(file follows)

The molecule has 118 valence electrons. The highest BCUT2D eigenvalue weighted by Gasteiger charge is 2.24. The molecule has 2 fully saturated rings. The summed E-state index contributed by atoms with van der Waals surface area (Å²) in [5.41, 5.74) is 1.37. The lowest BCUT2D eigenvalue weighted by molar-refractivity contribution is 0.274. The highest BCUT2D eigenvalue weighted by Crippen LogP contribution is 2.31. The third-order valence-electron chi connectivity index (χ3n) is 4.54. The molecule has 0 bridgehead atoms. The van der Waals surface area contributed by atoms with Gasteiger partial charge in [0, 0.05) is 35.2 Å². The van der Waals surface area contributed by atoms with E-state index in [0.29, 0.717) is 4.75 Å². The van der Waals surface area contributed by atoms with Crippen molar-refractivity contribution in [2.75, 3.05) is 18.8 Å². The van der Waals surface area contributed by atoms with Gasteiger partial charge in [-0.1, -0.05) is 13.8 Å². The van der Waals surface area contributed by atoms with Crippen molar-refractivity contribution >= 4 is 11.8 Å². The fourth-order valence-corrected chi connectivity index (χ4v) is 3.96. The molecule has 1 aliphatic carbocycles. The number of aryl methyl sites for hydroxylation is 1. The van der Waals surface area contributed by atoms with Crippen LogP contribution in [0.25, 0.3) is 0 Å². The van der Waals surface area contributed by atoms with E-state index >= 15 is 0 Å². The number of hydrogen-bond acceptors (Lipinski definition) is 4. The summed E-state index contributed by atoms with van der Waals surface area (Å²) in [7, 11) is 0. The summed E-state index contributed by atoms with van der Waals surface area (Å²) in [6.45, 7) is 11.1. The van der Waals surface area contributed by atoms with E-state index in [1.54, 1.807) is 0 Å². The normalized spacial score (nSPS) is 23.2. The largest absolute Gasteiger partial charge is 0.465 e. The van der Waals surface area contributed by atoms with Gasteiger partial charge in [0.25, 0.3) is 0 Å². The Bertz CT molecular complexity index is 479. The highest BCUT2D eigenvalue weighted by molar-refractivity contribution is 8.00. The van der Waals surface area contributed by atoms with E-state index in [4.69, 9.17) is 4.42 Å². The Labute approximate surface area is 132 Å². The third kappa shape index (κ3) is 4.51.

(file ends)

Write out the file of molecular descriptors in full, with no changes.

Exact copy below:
The molecule has 118 valence electrons. The highest BCUT2D eigenvalue weighted by Gasteiger charge is 2.24. The molecule has 2 fully saturated rings. The summed E-state index contributed by atoms with van der Waals surface area (Å²) in [5.41, 5.74) is 1.37. The lowest BCUT2D eigenvalue weighted by molar-refractivity contribution is 0.274. The highest BCUT2D eigenvalue weighted by Crippen LogP contribution is 2.31. The third-order valence-electron chi connectivity index (χ3n) is 4.54. The molecule has 0 bridgehead atoms. The van der Waals surface area contributed by atoms with Gasteiger partial charge in [0, 0.05) is 35.2 Å². The van der Waals surface area contributed by atoms with E-state index in [0.29, 0.717) is 4.75 Å². The van der Waals surface area contributed by atoms with Crippen molar-refractivity contribution in [2.75, 3.05) is 18.8 Å². The van der Waals surface area contributed by atoms with Gasteiger partial charge in [-0.1, -0.05) is 13.8 Å². The van der Waals surface area contributed by atoms with Crippen molar-refractivity contribution >= 4 is 11.8 Å². The fourth-order valence-corrected chi connectivity index (χ4v) is 3.96. The molecule has 1 aliphatic carbocycles. The number of aryl methyl sites for hydroxylation is 1. The van der Waals surface area contributed by atoms with Crippen LogP contribution in [0.25, 0.3) is 0 Å². The van der Waals surface area contributed by atoms with E-state index >= 15 is 0 Å². The number of hydrogen-bond acceptors (Lipinski definition) is 4. The summed E-state index contributed by atoms with van der Waals surface area (Å²) in [7, 11) is 0. The summed E-state index contributed by atoms with van der Waals surface area (Å²) in [6.45, 7) is 11.1. The van der Waals surface area contributed by atoms with E-state index in [1.54, 1.807) is 0 Å². The normalized spacial score (nSPS) is 23.2. The largest absolute Gasteiger partial charge is 0.465 e. The van der Waals surface area contributed by atoms with Gasteiger partial charge in [0.25, 0.3) is 0 Å². The Bertz CT molecular complexity index is 479. The highest BCUT2D eigenvalue weighted by molar-refractivity contribution is 8.00. The van der Waals surface area contributed by atoms with E-state index in [4.69, 9.17) is 4.42 Å². The Labute approximate surface area is 132 Å². The third kappa shape index (κ3) is 4.51.